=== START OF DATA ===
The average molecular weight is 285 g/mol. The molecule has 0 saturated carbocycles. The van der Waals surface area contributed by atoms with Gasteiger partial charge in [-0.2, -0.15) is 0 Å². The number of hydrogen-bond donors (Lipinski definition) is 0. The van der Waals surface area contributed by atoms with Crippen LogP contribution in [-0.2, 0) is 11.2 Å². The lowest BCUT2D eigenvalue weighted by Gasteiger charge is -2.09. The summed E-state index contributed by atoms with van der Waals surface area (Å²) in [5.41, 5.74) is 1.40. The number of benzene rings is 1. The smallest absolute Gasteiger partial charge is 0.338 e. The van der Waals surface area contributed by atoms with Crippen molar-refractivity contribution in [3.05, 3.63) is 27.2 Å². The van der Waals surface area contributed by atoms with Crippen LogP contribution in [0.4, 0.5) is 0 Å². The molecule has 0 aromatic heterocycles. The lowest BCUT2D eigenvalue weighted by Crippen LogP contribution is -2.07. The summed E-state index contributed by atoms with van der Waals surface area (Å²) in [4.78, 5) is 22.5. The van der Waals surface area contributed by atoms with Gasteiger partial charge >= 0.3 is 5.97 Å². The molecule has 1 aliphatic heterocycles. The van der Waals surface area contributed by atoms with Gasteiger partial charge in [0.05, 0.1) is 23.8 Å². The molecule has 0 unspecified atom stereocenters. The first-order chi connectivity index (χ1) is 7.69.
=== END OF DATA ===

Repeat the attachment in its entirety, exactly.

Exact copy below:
The average molecular weight is 285 g/mol. The molecule has 0 saturated carbocycles. The van der Waals surface area contributed by atoms with Gasteiger partial charge in [-0.2, -0.15) is 0 Å². The number of hydrogen-bond donors (Lipinski definition) is 0. The van der Waals surface area contributed by atoms with Crippen LogP contribution in [-0.2, 0) is 11.2 Å². The lowest BCUT2D eigenvalue weighted by Gasteiger charge is -2.09. The summed E-state index contributed by atoms with van der Waals surface area (Å²) in [5.41, 5.74) is 1.40. The number of benzene rings is 1. The smallest absolute Gasteiger partial charge is 0.338 e. The van der Waals surface area contributed by atoms with Crippen molar-refractivity contribution in [3.05, 3.63) is 27.2 Å². The van der Waals surface area contributed by atoms with Crippen LogP contribution in [0.4, 0.5) is 0 Å². The molecule has 0 aromatic heterocycles. The lowest BCUT2D eigenvalue weighted by Crippen LogP contribution is -2.07. The summed E-state index contributed by atoms with van der Waals surface area (Å²) in [4.78, 5) is 22.5. The van der Waals surface area contributed by atoms with Gasteiger partial charge >= 0.3 is 5.97 Å². The molecule has 1 aliphatic heterocycles. The van der Waals surface area contributed by atoms with Gasteiger partial charge in [0.05, 0.1) is 23.8 Å². The molecule has 0 unspecified atom stereocenters. The first-order chi connectivity index (χ1) is 7.69.